The opening of a major rift on Tribune Co.'s board, with a bloc of three directors standing in opposition to eight others, may portend more turbulence for the embattled Chicago media concern.
In a regulatory filing Tuesday, Tribune disclosed that directors representing the Chandler family, former majority owners of Times Mirror Co. who hold a key 12.2 percent Tribune stake, had voted against the company's adoption of a high-profile, $2 billion share-buyback plan.
The tender offer "was approved by eight of Tribune's 11 directors," the company noted in a Securities and Exchange Commission filing. The filing spells out an amendment being made to the buyback-offer documents Tribune is mailing to shareholders.
The Chandler board representatives, the filing continues, "have also advised the company that they do not share" the positive opinion of the buyback that Tribune management expresses in the buyback offering document.
The surprise filing opened the window on what one source close to the situation said was a long-simmering negotiation between Tribune and its second-largest shareholder concerning how to boost the company's stock price, which has fallen 40 percent over the last two years.
The initial response to Tuesday's filing generated widespread speculation about how the standoff might affect Tribune's recently announced plan to borrow heavily and buy back a quarter of its common stock.
The negotiation is complicated by the Chandler family's extensive holdings in the company and its desire to protect those holdings from exposure to taxes, the source said.
The family owns a block of Tribune stock worth $1.1 billion resulting from Tribune's 2000 purchase of Times Mirror. It also owns a large interest in two partnerships that hold $3.55 billion worth of assets. Those include Tribune stock, various investments and the buildings that house the Los Angeles Times, The Baltimore Sun and Newsday, sources said.
"It's all a big poker game related to pieces [the Chandlers] control," the source said.
Although Tribune said it was moving ahead with its plan, the announcement sparked speculation that the Chandlers' opposition might delay the buyback or force the company to grant concessions of some sort to the family. Some analysts also suggested the family's public opposition could cause Tribune to become a takeover target.
"The Chandlers have played a card, but you don't know what's in their hand," said longtime publishing industry analyst Ed Atorino of Benchmark Co.
Attempts to reach the Chandler family were unsuccessful. On Wednesday, Tribune Chairman and Chief Executive Dennis FitzSimons e-mailed employees to emphasize that the buyout offer, slated to close on June 26, remains on track.
"We amended our tender-offer filing at the request of the Chandler Trust representatives on the board," FitzSimons wrote.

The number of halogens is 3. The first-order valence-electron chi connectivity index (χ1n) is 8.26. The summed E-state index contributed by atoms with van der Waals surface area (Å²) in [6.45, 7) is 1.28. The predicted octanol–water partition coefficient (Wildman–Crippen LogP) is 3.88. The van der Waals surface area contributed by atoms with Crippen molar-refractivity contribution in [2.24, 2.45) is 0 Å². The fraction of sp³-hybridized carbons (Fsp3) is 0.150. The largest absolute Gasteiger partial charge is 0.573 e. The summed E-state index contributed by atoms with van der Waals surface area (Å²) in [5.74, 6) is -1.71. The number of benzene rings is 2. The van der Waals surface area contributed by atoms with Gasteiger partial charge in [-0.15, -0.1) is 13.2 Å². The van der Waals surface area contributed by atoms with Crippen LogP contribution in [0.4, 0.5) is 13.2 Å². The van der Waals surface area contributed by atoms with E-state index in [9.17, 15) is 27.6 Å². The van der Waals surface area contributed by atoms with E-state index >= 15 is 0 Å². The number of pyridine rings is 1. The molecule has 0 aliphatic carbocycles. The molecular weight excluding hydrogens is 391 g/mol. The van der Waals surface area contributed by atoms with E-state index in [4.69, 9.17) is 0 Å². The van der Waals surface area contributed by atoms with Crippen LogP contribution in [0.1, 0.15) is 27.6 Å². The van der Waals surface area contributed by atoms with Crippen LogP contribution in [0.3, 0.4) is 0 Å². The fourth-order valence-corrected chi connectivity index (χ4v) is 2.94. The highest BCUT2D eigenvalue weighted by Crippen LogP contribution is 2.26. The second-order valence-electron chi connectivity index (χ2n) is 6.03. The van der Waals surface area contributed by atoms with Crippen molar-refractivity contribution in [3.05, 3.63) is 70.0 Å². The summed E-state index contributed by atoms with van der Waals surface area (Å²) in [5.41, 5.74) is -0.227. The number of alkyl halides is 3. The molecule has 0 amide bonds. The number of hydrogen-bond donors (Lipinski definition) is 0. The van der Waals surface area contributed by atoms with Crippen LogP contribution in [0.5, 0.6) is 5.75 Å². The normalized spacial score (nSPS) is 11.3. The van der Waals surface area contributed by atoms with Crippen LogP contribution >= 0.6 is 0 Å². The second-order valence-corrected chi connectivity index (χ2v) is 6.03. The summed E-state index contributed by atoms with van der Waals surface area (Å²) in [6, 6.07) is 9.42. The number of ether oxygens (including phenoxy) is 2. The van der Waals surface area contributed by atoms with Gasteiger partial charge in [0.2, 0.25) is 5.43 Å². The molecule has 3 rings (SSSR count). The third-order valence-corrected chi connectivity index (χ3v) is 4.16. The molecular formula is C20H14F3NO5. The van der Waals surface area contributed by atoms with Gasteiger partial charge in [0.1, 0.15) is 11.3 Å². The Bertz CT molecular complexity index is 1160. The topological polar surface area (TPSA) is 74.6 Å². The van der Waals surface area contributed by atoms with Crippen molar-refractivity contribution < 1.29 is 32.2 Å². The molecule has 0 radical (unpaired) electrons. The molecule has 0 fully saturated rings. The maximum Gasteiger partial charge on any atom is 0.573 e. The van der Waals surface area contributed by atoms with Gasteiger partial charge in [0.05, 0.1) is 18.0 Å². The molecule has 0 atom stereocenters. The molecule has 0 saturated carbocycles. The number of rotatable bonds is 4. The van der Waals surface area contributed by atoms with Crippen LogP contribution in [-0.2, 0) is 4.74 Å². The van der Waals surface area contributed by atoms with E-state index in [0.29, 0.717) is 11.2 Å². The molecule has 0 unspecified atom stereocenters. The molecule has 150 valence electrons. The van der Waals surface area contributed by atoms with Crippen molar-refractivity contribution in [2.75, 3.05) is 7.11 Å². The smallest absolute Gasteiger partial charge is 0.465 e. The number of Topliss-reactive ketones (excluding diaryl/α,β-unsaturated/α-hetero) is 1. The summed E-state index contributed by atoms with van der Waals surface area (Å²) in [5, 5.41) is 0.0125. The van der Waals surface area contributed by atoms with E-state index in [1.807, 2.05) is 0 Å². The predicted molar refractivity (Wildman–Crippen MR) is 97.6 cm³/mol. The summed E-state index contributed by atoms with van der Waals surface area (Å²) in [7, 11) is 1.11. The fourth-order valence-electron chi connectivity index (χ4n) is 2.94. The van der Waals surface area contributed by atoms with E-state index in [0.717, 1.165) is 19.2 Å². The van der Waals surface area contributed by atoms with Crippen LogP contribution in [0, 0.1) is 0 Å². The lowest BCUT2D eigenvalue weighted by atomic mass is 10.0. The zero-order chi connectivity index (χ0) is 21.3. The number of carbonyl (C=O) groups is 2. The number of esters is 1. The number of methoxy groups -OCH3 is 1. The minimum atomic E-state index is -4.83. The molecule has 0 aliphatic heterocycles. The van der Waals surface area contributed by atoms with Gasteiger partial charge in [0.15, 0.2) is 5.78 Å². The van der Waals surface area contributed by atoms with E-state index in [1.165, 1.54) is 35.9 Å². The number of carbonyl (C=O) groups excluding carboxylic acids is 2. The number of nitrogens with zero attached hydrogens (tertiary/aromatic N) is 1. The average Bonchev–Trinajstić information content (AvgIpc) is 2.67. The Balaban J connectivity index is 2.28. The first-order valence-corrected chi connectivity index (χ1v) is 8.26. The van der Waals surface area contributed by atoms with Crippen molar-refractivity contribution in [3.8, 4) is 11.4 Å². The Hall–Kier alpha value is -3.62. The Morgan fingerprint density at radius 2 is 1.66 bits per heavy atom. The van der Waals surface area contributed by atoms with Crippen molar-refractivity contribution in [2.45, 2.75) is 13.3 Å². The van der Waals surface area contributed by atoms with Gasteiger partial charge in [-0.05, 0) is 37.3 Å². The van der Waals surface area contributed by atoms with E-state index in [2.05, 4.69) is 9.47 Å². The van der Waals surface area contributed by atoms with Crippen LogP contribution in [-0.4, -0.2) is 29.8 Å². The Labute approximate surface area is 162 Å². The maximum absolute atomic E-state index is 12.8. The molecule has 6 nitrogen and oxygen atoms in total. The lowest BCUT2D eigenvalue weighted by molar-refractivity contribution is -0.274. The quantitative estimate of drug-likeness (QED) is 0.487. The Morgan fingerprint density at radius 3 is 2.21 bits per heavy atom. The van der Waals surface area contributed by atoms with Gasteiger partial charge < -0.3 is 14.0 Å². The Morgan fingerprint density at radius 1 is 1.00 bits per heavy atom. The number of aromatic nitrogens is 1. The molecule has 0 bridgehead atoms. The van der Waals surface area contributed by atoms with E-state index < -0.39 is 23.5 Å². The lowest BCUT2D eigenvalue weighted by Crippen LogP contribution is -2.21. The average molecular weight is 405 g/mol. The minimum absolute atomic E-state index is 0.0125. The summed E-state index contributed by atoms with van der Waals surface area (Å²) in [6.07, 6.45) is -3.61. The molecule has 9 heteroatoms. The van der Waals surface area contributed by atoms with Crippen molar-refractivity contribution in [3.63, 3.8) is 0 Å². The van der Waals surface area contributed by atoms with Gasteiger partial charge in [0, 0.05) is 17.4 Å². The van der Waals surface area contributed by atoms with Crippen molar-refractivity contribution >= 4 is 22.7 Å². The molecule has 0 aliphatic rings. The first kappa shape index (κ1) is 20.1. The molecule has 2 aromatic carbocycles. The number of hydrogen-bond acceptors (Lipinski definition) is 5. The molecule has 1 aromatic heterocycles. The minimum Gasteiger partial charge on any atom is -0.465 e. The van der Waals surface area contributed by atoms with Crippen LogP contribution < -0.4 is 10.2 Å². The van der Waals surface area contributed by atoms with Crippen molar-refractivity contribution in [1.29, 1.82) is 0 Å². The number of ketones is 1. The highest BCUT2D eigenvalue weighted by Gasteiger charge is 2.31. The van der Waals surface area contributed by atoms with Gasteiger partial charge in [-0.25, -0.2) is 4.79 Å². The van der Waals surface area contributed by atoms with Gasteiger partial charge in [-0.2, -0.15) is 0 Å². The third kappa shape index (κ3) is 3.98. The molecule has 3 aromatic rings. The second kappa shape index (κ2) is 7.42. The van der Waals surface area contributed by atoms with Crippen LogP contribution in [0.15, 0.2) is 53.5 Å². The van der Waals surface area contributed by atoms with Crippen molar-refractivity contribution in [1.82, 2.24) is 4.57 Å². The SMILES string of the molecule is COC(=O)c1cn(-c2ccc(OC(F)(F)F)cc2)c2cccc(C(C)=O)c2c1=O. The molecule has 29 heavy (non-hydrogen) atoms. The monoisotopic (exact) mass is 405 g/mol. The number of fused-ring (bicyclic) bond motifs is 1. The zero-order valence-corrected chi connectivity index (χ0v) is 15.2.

Companies aren't normally obliged to divulge the breakdown of board votes, only the results, but FitzSimons didn't say why the family had decided to make an issue out of the vote.
A Tribune spokesman wouldn't comment beyond what FitzSimons told employees.
In New York Stock Exchange trading, Tribune shares closed up 31 cents, at $30.31.
One Tribune source dismissed the suggestion that there was a destabilizing board split, suggesting that the Chandlers may be maneuvering to create uncertainty on the buyback plan, potentially raising the tender offer price.
Some sources speculated the Chandlers could be opposed to a stock buyback for other reasons, particularly the family's long history of protecting itself from taxes. Because the family has held its stock for many decades, its tax basis is tiny. That means any sale would likely trigger a big tax burden.
When the Chandlers wanted to diversify their holdings in the mid and late 1990s, they went to great lengths to avoid paying taxes by shifting some of their stock into two complicated partnerships with Times Mirror that effectively swapped dividend income for income from real estate rents and other investments. Tribune ultimately inherited those partnerships.
The Chandlers also worked hard to avoid any major tax hit in the Tribune's purchase of Times Mirror.
If the family were to tender its shares in a stock buyback, it could be forced to pay capital gains tax on any profit accumulated over the years. And that would be a bitter pill to swallow, having already watched the stock's slide in the last two years to a price below the one the family accepted when Tribune bought Times Mirror.
Some speculated the Chandlers might prefer to seek a sale of the company or see the board release value by breaking it into pieces. The family has not filed with the SEC, as would be required to indicate such a move.
Asked about the Chandlers' intentions during a May 30 conference call, FitzSimons said: "I don't think you should read anything into the Chandler decision or no decision; it's just that they're evaluating what their position will be relative to the tender."
Tuesday's move offered more reading material.
"Who knows now whether [the Chandlers] are trying to stir things up, creating opportunities and leverage for themselves," said one source close to the situation.
What's clear is that the tangle of relationships between Tribune and the Chandlers will be difficult to unravel.
The Wall Street Journal, citing unnamed sources, reported Wednesday that a critical sticking point between the Chandlers and Tribune is a disagreement over the valuation of the two large partnerships inherited from Times Mirror.
The article said the Chandlers are concerned that Tribune's maneuver might impinge on the "tax efficiency" of the partnerships.
firstname.lastname@example.org; email@example.com; firstname.lastname@example.orgCopyright © 2014, The Baltimore Sun